New Science on Screen Film Festival to have ‘join the conversation’ theme

Film-makers and researchers to feature critical topics including climate change and health research

An exciting way of delving deep into science and experiencing the reality of research endeavour comes in the form of the new Science on Screen Film Festival running from November 5th to 8th.

The free online festival will showcase the best of science in film and this year incorporates themes of representation and diversity in science and the value of art-science collaborations.

The festival tagline, “Join the conversation” invites audiences of all types to immerse themselves in scientific storytelling, hear from filmmakers and researchers on critical topics such as climate change and health research, and take the opportunity to question leading scientists on cutting-edge research.

The festival is hosted by Cúram, the SFI Research Centre for Medical Devices based in NUI Galway, and Galway Film Centre which established the successful Science on Screen scheme in 2016.

The full programme will be announced at the end of October and will include science-themed feature films and short film programmes, as well as all of the original Science on Screen documentaries which tell the stories of patients living with chronic conditions such as Parkinson’s, diabetes and stroke recovery – and the Irish researchers working to improve their quality of life.

More than 200 primary school children from around Ireland have submitted their questions for the Ask A Scientist panel session, to be broadcast online on November 6th at 11am. The session will be chaired by two sixth class students from Gaelscoil Riabhach in Loughrea, Co Galway, who will put the questions to a panel of three top researchers in biological, engineering and environmental sciences.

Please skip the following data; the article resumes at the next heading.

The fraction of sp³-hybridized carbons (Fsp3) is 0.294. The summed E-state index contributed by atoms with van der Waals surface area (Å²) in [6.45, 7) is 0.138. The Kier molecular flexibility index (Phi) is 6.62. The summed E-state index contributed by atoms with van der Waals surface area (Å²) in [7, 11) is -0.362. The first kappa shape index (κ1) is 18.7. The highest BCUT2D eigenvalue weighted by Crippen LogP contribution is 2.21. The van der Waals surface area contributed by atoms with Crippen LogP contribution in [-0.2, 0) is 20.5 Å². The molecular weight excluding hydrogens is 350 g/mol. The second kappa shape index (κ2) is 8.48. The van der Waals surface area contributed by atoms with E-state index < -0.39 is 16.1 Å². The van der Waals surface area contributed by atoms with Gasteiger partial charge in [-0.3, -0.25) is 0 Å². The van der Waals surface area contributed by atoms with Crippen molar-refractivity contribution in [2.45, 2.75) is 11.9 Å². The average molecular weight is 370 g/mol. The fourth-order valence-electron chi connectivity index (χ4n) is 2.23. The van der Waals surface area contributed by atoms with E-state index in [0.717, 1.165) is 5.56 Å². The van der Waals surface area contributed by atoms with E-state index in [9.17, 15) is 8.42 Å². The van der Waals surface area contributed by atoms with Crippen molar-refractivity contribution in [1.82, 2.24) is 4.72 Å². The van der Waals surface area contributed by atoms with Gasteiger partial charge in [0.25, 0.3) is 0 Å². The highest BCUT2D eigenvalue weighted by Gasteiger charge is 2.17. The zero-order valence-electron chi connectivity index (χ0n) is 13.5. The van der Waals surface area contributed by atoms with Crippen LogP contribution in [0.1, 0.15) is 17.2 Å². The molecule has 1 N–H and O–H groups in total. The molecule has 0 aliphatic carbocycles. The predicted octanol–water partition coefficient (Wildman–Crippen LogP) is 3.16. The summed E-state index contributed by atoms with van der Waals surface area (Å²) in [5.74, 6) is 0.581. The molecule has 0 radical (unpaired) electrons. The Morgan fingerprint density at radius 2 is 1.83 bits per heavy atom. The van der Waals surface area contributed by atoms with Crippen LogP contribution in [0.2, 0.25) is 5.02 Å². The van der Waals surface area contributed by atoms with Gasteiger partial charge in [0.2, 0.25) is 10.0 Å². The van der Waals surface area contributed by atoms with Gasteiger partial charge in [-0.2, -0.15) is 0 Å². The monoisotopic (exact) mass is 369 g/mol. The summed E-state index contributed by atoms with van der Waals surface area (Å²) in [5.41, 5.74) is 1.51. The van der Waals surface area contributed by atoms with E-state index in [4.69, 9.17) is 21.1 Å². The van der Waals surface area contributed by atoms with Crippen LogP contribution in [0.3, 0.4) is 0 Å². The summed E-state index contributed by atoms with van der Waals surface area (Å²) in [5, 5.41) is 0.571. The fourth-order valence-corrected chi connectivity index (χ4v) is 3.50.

The opening feature for the festival called "Picture a Scientist" will be hosted as part of the Science Foundation Ireland's annual summit. It chronicles the groundswell of researchers who are writing a new chapter for women scientists. Biologist Nancy Hopkins; chemist Raychelle Burks and geologist Jane Willenbring lead viewers on a journey deep into their own experiences in the sciences, ranging from brutal harassment to years of subtle slights.

From cramped laboratories to spectacular field stations, scientific luminaries – including social scientists, neuroscientists, and psychologists – who provide new perspectives on how to make science itself more diverse, equitable, and open to all. The film will be followed by a panel discussion on representation and diversity in science, technology, engineering and maths (Stem).

Cúram scientific director Prof Abhay Pandit said: "We are very proud to be launching the first Science on Screen Film Festival this year. Ireland really is a nation of scientists and storytellers, something that has been illustrated particularly well through the award-winning documentaries produced through the Science on Screen programme in recent years."

Galway Film Centre manager Alan Duggan said: "We are delighted to be launching Ireland's first Science Film Festival in partnership with Cúram. Building on the success of the Science on Screen documentaries, which have reached an audience of over one million worldwide, the festival will showcase the engaging and thought provoking content that is born from collaboration between our industries."

At a time when reliance on accurate and sensitive portrayal of scientific facts and research was more important than ever, “there is no better moment to ask audiences to join the conversation”, he added.

Further information on the film programme, speakers and themes will be released on the Festival website at the end of October at